She nodded and off they ran, as the bell began to sound.

I was left standing in my doorway, wandering how I had gotten it so wrong again. I’m obviously doing something right and that was a nice feeling.

Much Love

Rachel xx

highlighting and tabbing your books

a close up shot of a person holding books
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Coloured post-it notes are scattered through

The thick and creamy much-loved pages,

Littered with a spray of day glo

Felt tip pen to highlight quotes

That touched the heart and caught the breath

Of readers round this tender world.

I do not tab, highlight or write in my books. I used to when I was studying. I had to remember large chunks of my texts and so it made sense to underline bits and bend the corners of important pages.

But since I finished my degree over a decade ago, I have got it into my head that writing on books is sacrilege. I don’t even like cracking the spine of a book, for fear of ruining something that is essentially perfect.

However, since I jumped on TikTok, I see so many people writing in margins and using colourful post-it tabs to mark the pages that have tugged at the heart strings.

I’m finiding, since starting teaching, that I also enjoy collecting quotes and there is no way that I’ll remember the book and page number for much more than a few minutes. So, I need to either start going back to writing on books, or finding a notebook to collect my special quotations.

I will leave you with this one from Page 133 of Carrie Soto is Back by Taylor Jenkins Reid:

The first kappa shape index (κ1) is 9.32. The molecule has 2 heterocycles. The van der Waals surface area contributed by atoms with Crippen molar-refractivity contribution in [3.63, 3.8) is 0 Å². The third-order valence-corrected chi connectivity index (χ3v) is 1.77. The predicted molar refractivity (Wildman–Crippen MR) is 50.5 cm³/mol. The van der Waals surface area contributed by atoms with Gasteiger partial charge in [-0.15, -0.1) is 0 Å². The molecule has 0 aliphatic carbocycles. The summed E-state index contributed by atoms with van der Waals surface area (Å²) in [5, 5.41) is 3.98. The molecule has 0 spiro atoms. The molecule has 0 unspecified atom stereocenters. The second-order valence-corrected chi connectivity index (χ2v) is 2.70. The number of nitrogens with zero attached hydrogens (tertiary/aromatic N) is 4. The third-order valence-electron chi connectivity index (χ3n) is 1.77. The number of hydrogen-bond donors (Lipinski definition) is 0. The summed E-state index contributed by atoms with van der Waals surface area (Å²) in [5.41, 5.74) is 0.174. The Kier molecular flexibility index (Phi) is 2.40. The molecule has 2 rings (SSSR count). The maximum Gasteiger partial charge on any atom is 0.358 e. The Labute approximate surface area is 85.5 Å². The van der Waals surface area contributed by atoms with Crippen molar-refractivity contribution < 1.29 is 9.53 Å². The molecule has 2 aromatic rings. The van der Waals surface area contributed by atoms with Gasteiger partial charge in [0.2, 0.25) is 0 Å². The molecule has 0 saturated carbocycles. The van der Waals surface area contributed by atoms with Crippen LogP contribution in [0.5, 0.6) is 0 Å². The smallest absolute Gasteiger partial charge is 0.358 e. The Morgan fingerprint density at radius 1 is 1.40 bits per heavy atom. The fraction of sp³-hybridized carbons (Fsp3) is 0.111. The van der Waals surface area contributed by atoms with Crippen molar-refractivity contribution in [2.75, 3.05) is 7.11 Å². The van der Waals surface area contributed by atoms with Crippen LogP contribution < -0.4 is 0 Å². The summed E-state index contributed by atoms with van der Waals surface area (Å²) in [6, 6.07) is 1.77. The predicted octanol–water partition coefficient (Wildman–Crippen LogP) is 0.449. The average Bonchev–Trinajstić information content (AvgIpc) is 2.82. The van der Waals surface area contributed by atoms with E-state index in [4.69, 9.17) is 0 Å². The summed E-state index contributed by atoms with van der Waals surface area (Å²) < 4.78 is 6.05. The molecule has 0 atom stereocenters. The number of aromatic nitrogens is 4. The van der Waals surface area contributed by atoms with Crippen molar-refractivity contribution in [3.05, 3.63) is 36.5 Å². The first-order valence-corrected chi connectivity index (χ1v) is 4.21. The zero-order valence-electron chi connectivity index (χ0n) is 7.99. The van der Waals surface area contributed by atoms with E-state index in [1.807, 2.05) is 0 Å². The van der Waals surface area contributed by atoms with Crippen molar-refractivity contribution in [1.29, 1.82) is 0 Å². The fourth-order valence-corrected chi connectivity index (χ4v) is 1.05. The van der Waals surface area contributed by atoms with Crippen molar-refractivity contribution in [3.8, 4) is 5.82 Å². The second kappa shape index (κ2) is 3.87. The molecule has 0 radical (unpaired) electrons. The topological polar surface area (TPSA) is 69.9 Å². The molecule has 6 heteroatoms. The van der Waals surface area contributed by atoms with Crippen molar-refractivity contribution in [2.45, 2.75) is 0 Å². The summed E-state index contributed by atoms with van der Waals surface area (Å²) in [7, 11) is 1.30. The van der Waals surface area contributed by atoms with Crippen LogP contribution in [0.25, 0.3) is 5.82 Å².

I inhabit the silence of this moment with my father, when we are still asking questions and do not yet have the answers.

Carrie Soto, 1995

I’ll probably remember where that quote is until tomorrow morning and then it will be lost forever.

Much Love

Rachel xx

Christmas activities coming thick and fast

monochrome photograph of a nutcracker
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The smell of pine

And flash of fairy lights

Crack the air that’s crisp and cold

But swaddled in our winter coats

And woolly hats with bobbles on

We only feel the warmth of fires

Where hot dogs cook

And wine is mulled

It’s weeks away but we can hear

The bells already in the air.

I don’t know if anyone else has noticed, but the ads for Christmas activities are already seeping through.

For me, I think that this year there are a choice of two things to pick from this year, and I’ve done neither before. One is a light trail at the local country park, and the other is to see the Nutcracker.

The Nutcracker is nearly twice the price but you can’t go through life without seeing it once.

The next step will be making mince pies, but I think I may wait a few weeks until I do that.

Much Love

Rachel xx